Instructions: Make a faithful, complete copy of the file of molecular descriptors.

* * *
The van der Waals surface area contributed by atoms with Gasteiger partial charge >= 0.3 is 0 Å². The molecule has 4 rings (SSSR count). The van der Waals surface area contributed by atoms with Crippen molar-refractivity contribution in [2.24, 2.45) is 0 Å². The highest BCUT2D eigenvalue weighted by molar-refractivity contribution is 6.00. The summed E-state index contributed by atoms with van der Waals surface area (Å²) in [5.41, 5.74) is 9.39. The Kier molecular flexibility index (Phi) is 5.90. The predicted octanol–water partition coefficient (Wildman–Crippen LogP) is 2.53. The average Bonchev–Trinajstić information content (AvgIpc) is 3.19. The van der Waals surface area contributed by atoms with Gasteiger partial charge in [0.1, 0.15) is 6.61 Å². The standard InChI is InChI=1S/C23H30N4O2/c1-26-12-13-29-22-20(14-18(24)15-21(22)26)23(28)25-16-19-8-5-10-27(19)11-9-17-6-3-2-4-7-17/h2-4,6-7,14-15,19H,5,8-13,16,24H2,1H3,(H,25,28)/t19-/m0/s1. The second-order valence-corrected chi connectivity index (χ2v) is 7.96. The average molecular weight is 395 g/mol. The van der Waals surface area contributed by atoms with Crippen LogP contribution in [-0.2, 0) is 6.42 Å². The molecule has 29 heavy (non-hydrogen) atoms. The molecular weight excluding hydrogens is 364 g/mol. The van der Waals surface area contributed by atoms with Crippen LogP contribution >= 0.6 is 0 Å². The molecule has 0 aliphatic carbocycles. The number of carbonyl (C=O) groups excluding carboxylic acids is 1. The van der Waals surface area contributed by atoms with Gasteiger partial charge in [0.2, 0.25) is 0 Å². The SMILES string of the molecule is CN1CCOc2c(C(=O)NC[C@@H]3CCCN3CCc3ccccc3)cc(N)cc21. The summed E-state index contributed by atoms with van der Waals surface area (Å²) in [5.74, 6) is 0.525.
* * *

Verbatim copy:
The van der Waals surface area contributed by atoms with Gasteiger partial charge >= 0.3 is 0 Å². The molecule has 4 rings (SSSR count). The van der Waals surface area contributed by atoms with Crippen molar-refractivity contribution in [2.24, 2.45) is 0 Å². The highest BCUT2D eigenvalue weighted by molar-refractivity contribution is 6.00. The summed E-state index contributed by atoms with van der Waals surface area (Å²) in [5.41, 5.74) is 9.39. The Kier molecular flexibility index (Phi) is 5.90. The predicted octanol–water partition coefficient (Wildman–Crippen LogP) is 2.53. The average Bonchev–Trinajstić information content (AvgIpc) is 3.19. The van der Waals surface area contributed by atoms with Gasteiger partial charge in [0.1, 0.15) is 6.61 Å². The standard InChI is InChI=1S/C23H30N4O2/c1-26-12-13-29-22-20(14-18(24)15-21(22)26)23(28)25-16-19-8-5-10-27(19)11-9-17-6-3-2-4-7-17/h2-4,6-7,14-15,19H,5,8-13,16,24H2,1H3,(H,25,28)/t19-/m0/s1. The second-order valence-corrected chi connectivity index (χ2v) is 7.96. The average molecular weight is 395 g/mol. The van der Waals surface area contributed by atoms with Crippen LogP contribution in [-0.2, 0) is 6.42 Å². The molecule has 29 heavy (non-hydrogen) atoms. The molecular weight excluding hydrogens is 364 g/mol. The van der Waals surface area contributed by atoms with Crippen LogP contribution >= 0.6 is 0 Å². The molecule has 0 aliphatic carbocycles. The number of carbonyl (C=O) groups excluding carboxylic acids is 1. The van der Waals surface area contributed by atoms with Gasteiger partial charge in [0.2, 0.25) is 0 Å². The SMILES string of the molecule is CN1CCOc2c(C(=O)NC[C@@H]3CCCN3CCc3ccccc3)cc(N)cc21. The summed E-state index contributed by atoms with van der Waals surface area (Å²) in [5.74, 6) is 0.525.